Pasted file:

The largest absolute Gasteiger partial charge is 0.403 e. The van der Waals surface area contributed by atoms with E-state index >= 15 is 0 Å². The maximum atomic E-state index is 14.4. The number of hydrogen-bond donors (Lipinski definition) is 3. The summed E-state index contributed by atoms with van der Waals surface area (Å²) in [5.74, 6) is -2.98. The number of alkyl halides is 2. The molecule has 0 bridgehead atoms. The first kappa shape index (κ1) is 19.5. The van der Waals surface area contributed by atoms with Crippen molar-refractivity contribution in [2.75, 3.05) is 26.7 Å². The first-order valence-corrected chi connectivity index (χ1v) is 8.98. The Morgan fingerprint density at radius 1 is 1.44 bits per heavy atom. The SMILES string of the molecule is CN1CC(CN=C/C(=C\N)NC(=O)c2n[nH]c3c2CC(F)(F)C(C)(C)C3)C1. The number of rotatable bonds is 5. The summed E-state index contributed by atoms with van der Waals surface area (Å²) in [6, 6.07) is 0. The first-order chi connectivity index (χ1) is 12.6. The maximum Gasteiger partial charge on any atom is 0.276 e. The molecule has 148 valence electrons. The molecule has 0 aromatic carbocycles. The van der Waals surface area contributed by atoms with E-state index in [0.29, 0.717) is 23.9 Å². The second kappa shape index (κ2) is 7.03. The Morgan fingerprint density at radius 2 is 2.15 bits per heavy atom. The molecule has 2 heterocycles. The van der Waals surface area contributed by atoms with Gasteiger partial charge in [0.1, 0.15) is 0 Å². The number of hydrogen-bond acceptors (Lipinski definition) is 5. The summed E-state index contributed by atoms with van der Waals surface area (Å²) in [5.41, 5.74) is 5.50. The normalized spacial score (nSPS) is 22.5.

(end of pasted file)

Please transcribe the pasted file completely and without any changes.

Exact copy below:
The largest absolute Gasteiger partial charge is 0.403 e. The van der Waals surface area contributed by atoms with E-state index >= 15 is 0 Å². The maximum atomic E-state index is 14.4. The number of hydrogen-bond donors (Lipinski definition) is 3. The summed E-state index contributed by atoms with van der Waals surface area (Å²) in [5.74, 6) is -2.98. The number of alkyl halides is 2. The molecule has 0 bridgehead atoms. The first kappa shape index (κ1) is 19.5. The van der Waals surface area contributed by atoms with Crippen molar-refractivity contribution in [2.75, 3.05) is 26.7 Å². The first-order valence-corrected chi connectivity index (χ1v) is 8.98. The Morgan fingerprint density at radius 1 is 1.44 bits per heavy atom. The SMILES string of the molecule is CN1CC(CN=C/C(=C\N)NC(=O)c2n[nH]c3c2CC(F)(F)C(C)(C)C3)C1. The number of rotatable bonds is 5. The summed E-state index contributed by atoms with van der Waals surface area (Å²) in [6, 6.07) is 0. The first-order chi connectivity index (χ1) is 12.6. The maximum Gasteiger partial charge on any atom is 0.276 e. The molecule has 148 valence electrons. The molecule has 0 aromatic carbocycles. The van der Waals surface area contributed by atoms with E-state index in [0.29, 0.717) is 23.9 Å². The second kappa shape index (κ2) is 7.03. The Morgan fingerprint density at radius 2 is 2.15 bits per heavy atom. The molecule has 2 heterocycles. The van der Waals surface area contributed by atoms with Gasteiger partial charge in [0.1, 0.15) is 0 Å². The number of hydrogen-bond acceptors (Lipinski definition) is 5. The summed E-state index contributed by atoms with van der Waals surface area (Å²) in [5.41, 5.74) is 5.50. The normalized spacial score (nSPS) is 22.5.